Fri, 04/12/2024 - 11:42pm

Heart Murmurs

From grading to treatment, everything you need to know

My veterinarian says my dog has a heart murmur. What does that mean?


A heart murmur is an abnormal sound that can be heard with a stethoscope when listening to the heart. Like people, a dog’s heart should have two distinct heart sounds: lub-dub, lub-dub, lub-dub. When an additional “whooshing” sound is heard between the normal heart sounds, it is called a heart murmur.

The murmur will be heard when there is turbulent blood flow within the heart. Some murmurs, especially those found in young puppies, can be “innocent” or “physiologic,” and will not negatively affect the dog’s health. Young puppies with innocent murmurs usually outgrow them by about five months of age.

Murmurs that persist should be evaluated by a veterinarian. This may indicate the presence of a congenital heart defect or other heart disease.


What causes a heart murmur in dogs?


Anything that changes the blood flow through the heart, causing the blood to pass through at increased speed and pressure, can cause a murmur to be heard. The most common causes are leaks in the heart valves and defects in the heart muscle walls, such as a ventricular septal defect.

Other causes include infection of the heart valves (endocarditis), narrowing of the pulmonary valve (pulmonic stenosis), narrowing involving the aortic valve (aortic stenosis), or the presence of an extra vessel connecting the great arteries (patent ductus arteriosus). Thickening of the heart valves or weakening of the heart muscle, such as occurs with dilated cardiomyopathy, can also produce a heart murmur.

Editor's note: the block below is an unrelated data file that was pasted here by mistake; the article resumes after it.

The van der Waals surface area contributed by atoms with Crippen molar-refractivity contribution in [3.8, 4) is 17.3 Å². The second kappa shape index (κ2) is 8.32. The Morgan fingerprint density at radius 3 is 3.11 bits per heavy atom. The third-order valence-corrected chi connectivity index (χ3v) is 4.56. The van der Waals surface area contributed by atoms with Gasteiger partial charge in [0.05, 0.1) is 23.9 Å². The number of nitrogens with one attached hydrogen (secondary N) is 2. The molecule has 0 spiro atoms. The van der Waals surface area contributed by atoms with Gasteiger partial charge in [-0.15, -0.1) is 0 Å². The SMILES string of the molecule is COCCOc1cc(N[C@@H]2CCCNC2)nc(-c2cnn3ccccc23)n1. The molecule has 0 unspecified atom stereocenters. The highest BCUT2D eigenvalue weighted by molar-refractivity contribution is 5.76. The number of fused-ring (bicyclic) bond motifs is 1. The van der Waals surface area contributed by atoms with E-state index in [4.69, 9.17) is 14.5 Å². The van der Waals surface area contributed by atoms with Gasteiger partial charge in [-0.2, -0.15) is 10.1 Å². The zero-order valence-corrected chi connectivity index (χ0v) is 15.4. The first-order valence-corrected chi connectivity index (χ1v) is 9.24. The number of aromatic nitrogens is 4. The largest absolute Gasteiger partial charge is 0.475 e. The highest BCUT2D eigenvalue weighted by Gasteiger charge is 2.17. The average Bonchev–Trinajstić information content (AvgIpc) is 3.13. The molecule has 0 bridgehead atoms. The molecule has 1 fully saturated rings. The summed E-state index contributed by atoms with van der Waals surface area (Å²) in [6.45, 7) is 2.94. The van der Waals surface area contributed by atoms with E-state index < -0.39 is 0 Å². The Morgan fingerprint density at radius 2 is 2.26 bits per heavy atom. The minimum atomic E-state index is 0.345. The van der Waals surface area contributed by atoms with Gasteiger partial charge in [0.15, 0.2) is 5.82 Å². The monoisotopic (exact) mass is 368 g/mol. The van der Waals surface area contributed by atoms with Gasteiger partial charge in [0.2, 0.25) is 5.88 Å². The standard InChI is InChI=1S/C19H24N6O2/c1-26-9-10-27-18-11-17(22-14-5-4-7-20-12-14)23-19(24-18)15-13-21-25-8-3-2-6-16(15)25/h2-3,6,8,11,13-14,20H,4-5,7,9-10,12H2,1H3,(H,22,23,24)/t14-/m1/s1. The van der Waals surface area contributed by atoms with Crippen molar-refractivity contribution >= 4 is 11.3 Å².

How does the loudness of the murmur correlate with the severity of the heart disease present?


Murmurs are graded on a scale that refers to their loudness. This scale is somewhat subjective, since every veterinarian hears things differently, but it is useful to describe murmurs and monitor them over time.

Quiet murmurs may still represent severe heart disease, while loud murmurs may not cause any symptoms. Further investigation into the cause of the murmur is useful to guide treatment recommendations and provide a prognosis for future health.

Grade 1: Barely audible – the least serious type of heart murmur

Grade 2: Soft murmur, but easily heard with a stethoscope

Grade 3: Intermediate loudness, same intensity as heart sounds

Grade 4: Loud murmur that can be heard on both sides of the chest

Grade 5: Loud murmur with a thrill (vibration) that can be felt with the hand against the chest

Grade 6: Very loud murmur with a thrill that can be heard without the stethoscope


What are the signs of heart murmurs in dogs?


The symptoms of a heart murmur largely depend on the underlying heart condition that is affecting the dog. Many dogs with heart murmurs have no symptoms, especially when the murmur is a Grade 1 to 3. Since many heart murmurs develop in older dogs, owners often think they are slowing down due to age, when heart disease is actually contributing to their change in energy.

Some common symptoms of heart disease include labored breathing, persistent hacking cough, irregular heartbeat, lack of energy or appetite, blue gums, and collapsing or fainting.


What diseases cause heart murmurs in dogs?


There is a wide range of diseases that can cause a heart murmur in dogs. Most commonly, heart murmurs in small dogs are caused by a leaky mitral valve, which is the heart valve between the left atrium and left ventricle. The mitral valve allows blood to flow from the left atrium to the left ventricle, but does not allow for blood to flow back into the left atrium. Sometimes as a dog ages, the valve deteriorates, which causes blood to leak backward. This condition is known as chronic valve disease, degenerative mitral valve disease or endocardiosis.